Germany has established its first diplomatic mission in the Russian enclave of Kaliningrad - once part of the German kingdom of Prussia.
Joschka Fischer said it was an important move
German Foreign Minister Joschka Fischer said having a German consul-general's office in the area was a sign of the confidence shared by Berlin and Moscow.
He is due to meet President Vladimir Putin later on Thursday.
Soviet forces captured Kaliningrad, then called Konigsberg, at the end of the World War II.
It is sandwiched between Poland and Lithuania, and cut off from the rest of Russia - but it is strategically important for its access to the Baltic Sea.
Mr Fischer also took the opportunity to lay a wreath at the tomb of local philosopher Immanuel Kant on the 200th anniversary of his death.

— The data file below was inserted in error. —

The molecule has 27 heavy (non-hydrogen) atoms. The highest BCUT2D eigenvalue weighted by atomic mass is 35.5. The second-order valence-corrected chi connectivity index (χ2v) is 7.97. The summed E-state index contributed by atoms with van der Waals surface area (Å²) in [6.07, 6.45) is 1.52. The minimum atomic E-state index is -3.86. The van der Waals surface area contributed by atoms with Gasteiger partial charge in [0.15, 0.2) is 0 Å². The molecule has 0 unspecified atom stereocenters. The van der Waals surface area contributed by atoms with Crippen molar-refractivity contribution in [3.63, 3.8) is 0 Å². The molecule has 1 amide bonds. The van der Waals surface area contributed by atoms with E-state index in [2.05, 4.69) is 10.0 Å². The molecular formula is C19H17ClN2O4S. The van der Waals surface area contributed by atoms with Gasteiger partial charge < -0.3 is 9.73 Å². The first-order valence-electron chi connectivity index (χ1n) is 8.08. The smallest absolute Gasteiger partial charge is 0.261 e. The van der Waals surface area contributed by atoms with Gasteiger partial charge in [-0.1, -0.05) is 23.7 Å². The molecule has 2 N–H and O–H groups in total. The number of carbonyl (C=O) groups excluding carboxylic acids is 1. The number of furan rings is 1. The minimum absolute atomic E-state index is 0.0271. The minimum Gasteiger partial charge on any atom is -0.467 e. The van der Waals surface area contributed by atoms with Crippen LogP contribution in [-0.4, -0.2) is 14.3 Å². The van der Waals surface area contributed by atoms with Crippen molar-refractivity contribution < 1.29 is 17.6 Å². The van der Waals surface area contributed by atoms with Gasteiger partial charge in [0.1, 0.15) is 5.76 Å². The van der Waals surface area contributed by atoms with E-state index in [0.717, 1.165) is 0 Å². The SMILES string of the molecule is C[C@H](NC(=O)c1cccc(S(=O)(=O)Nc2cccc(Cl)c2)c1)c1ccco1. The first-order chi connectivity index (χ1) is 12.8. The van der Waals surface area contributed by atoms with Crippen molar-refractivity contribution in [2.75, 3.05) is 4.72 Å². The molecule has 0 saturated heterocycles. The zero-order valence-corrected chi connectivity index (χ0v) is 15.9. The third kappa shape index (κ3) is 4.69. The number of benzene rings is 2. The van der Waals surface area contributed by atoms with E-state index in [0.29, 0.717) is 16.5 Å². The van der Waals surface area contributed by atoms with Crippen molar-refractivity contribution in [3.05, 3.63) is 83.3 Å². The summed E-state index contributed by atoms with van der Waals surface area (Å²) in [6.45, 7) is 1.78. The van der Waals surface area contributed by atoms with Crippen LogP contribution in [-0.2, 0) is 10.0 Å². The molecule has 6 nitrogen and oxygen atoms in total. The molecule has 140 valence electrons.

Germany is one of Russia's largest trading partners in Europe, with a trade turnover of $25bn (19.5 billion euros; £13.2bn) for 2003, according to the Russian foreign ministry.
A ministry spokesman said: "During talks in Moscow, a lot of attention will be devoted to strengthening the UN's role in Iraq, the situation in the Middle East, in Afghanistan and other problematic areas, the battle against international terrorism and proliferation of weapons of mass destruction."
Germany's first consul-general for Kaliningrad will be
Cornelius Sommer, who previously served as ambassador to Finland.
The German government is still looking for a site for